At the hearing on defendant's motion to suppress his confession, all of the law officers who were with him from the time of his arrest until he signed the statement testified that defendant never requested to consult with an attorney. Rather, these witnesses consistently stated that upon being advised of his right to consult with an attorney, defendant replied that an attorney would be of no use to him. Furthermore, although the record is unclear as to whether defendant was advised of his right to remain silent prior to his initial interrogation, the record clearly reflects that defendant was so advised prior to making and signing his written statement.

The only evidence in the record that defendant ever requested counsel before signing the confession came from defendant himself. The discrepancy between the testimony of the law officers and defendant presented a factual question which the trial judge could, and did, resolve unfavorably to defendant. Therefore, the Escobedo standards are not applicable and do not render the confession inadmissible. People v. Mallett (1970), 45 Ill.2d 388, 259 N.E.2d 241; People v. Ackerson (1967), 37 Ill.2d 117, 224 N.E.2d 849.

• 2 Having determined that the principles recited in Escobedo are inapplicable, we next direct our attention to the question of the voluntariness of defendant's confession. (People v. McGuire (1966), 35 Ill.2d 219, 220 N.E.2d 447.) Since defendant's trial occurred prior to the decision in Miranda v. Arizona (1967), 384 U.S. 436, 16 L.Ed.2d 694, 86 S.Ct. 1602, the appropriate standard for determining the voluntariness of defendant's confession is the "totality of circumstances" test. (Haynes v. Washington (1963), 373 U.S. 503, 10 L.Ed.2d 513, 83 S.Ct. 1336.) Accordingly, an independent examination of the circumstances under which defendant made his confession becomes necessary. People v. Hester (1968), 39 Ill.2d 489, 237 N.E.2d 466.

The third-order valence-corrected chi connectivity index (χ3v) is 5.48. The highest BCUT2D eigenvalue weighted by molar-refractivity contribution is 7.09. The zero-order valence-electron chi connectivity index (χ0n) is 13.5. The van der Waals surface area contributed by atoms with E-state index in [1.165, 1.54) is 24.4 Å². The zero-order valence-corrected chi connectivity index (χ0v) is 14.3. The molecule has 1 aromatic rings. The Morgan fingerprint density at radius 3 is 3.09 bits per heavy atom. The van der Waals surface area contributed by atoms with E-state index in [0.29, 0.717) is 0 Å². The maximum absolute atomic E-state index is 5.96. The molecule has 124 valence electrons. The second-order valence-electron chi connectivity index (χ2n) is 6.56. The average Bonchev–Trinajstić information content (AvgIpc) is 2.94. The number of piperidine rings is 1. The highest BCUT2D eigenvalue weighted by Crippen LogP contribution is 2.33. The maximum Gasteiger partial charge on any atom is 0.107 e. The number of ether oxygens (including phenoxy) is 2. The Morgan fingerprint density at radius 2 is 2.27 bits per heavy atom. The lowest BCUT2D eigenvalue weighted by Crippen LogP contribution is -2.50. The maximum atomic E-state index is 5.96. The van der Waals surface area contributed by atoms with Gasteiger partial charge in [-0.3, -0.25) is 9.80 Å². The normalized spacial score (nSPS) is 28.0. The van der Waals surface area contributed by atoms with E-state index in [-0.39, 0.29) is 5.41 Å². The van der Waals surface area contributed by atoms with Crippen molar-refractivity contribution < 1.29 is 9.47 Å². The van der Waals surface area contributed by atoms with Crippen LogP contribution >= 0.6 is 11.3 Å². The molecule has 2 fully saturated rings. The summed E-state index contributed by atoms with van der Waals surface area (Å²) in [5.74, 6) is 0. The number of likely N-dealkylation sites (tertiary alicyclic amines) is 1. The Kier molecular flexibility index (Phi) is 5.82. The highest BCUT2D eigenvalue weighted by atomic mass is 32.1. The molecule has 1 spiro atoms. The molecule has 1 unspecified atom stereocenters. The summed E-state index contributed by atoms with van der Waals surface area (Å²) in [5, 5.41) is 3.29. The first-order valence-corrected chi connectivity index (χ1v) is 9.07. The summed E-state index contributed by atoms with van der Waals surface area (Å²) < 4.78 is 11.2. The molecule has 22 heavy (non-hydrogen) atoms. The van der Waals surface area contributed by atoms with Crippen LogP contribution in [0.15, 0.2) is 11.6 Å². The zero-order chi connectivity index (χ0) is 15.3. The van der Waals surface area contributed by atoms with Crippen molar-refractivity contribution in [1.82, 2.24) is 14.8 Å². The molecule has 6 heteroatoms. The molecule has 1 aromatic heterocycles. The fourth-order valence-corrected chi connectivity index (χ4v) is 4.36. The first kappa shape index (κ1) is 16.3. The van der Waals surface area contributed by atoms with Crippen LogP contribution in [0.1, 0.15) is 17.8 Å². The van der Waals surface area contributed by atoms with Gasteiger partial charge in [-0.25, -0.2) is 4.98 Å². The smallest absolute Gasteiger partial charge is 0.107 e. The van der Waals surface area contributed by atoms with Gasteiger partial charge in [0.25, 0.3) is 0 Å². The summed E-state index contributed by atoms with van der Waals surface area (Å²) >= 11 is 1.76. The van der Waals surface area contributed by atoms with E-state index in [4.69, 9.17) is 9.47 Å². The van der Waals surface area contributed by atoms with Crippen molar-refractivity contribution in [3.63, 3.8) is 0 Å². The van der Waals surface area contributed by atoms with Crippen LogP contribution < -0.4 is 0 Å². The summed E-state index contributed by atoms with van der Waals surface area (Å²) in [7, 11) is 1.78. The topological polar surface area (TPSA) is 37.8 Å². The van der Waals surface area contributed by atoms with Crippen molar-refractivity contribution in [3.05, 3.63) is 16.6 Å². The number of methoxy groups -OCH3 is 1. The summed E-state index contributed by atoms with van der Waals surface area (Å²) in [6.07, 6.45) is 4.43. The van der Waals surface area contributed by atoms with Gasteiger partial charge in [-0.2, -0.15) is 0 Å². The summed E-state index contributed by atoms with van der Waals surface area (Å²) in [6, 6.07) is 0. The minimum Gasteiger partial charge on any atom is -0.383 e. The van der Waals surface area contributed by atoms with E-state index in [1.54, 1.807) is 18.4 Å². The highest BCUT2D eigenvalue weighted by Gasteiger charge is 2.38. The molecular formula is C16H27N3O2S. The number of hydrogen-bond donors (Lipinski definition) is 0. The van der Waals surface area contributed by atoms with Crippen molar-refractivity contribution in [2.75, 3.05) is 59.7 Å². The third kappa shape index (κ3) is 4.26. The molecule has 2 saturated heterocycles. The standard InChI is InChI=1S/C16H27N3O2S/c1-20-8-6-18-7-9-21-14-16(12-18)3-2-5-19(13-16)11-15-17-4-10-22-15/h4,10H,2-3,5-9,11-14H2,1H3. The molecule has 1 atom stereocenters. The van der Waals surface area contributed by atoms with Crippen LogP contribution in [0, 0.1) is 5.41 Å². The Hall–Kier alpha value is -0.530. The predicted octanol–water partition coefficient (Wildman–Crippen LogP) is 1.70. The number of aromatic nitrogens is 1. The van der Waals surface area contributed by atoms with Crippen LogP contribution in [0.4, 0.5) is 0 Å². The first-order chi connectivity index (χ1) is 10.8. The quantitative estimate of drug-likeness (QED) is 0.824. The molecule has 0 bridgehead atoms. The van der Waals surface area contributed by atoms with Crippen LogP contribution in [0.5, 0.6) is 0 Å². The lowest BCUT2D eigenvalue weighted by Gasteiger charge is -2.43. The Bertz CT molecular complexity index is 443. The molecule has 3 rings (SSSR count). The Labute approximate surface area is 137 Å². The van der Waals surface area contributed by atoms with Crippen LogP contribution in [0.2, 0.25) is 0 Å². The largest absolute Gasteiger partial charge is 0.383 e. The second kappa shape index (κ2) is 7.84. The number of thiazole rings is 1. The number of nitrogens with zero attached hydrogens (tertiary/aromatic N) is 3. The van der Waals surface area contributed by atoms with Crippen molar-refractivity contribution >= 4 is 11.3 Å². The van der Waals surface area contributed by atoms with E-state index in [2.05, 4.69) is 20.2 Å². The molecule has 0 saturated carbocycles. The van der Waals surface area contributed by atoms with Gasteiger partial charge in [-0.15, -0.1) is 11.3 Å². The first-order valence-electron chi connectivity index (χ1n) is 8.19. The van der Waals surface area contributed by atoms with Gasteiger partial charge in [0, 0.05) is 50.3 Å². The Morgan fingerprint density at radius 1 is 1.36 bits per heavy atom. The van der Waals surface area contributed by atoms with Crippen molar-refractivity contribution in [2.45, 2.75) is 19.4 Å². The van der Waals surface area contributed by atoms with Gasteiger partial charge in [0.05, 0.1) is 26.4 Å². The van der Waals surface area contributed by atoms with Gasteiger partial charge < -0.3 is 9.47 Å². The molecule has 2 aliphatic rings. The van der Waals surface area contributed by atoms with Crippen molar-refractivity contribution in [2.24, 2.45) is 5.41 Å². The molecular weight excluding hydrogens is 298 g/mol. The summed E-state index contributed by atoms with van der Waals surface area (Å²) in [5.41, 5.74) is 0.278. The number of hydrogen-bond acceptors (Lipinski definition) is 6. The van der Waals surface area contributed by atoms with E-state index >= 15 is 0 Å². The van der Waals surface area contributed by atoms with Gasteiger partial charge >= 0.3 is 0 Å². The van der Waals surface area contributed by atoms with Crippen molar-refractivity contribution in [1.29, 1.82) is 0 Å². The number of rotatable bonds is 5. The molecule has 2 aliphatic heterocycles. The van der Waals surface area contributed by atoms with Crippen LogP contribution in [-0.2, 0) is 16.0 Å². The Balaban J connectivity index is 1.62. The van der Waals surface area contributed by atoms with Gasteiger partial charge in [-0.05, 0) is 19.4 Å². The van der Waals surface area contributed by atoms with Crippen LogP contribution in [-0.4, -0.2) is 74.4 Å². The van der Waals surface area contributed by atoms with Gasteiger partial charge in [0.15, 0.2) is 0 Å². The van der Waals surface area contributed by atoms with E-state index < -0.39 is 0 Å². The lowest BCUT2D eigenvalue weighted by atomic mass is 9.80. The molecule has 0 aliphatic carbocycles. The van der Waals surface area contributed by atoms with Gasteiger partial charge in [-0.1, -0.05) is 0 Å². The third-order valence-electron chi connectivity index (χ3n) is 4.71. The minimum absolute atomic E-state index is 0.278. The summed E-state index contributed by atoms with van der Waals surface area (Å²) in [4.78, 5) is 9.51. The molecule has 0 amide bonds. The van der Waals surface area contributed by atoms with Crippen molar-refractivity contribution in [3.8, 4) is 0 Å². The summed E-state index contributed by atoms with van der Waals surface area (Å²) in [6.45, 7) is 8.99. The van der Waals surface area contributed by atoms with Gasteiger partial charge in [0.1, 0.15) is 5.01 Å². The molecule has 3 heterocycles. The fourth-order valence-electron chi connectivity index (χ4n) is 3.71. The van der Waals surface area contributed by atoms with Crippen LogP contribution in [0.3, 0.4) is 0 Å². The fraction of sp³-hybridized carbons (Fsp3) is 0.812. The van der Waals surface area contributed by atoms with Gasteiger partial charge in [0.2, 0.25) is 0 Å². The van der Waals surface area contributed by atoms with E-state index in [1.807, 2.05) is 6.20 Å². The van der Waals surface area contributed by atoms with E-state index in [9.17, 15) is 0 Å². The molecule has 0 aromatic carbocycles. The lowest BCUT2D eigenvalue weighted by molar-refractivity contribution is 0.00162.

In his attempt to reveal the involuntary nature of his confession, defendant asserts that the law officers who interrogated him utilized psychological coercion. Specifically, defendant contends that he was told that if he did not give and sign a written statement that he would have to view the charred remains of his wife at the Belvidere Hospital. Defendant argues that this "interrogational ploy" precipitated his confession and served only to take advantage of his unstable emotional makeup.

The record in this case includes the report and testimony of the two psychiatrists who thoroughly examined defendant. Essentially, their findings reveal defendant as a frightened and deeply insecure person with serious characterological impairment and that he was suffering from an incipient ...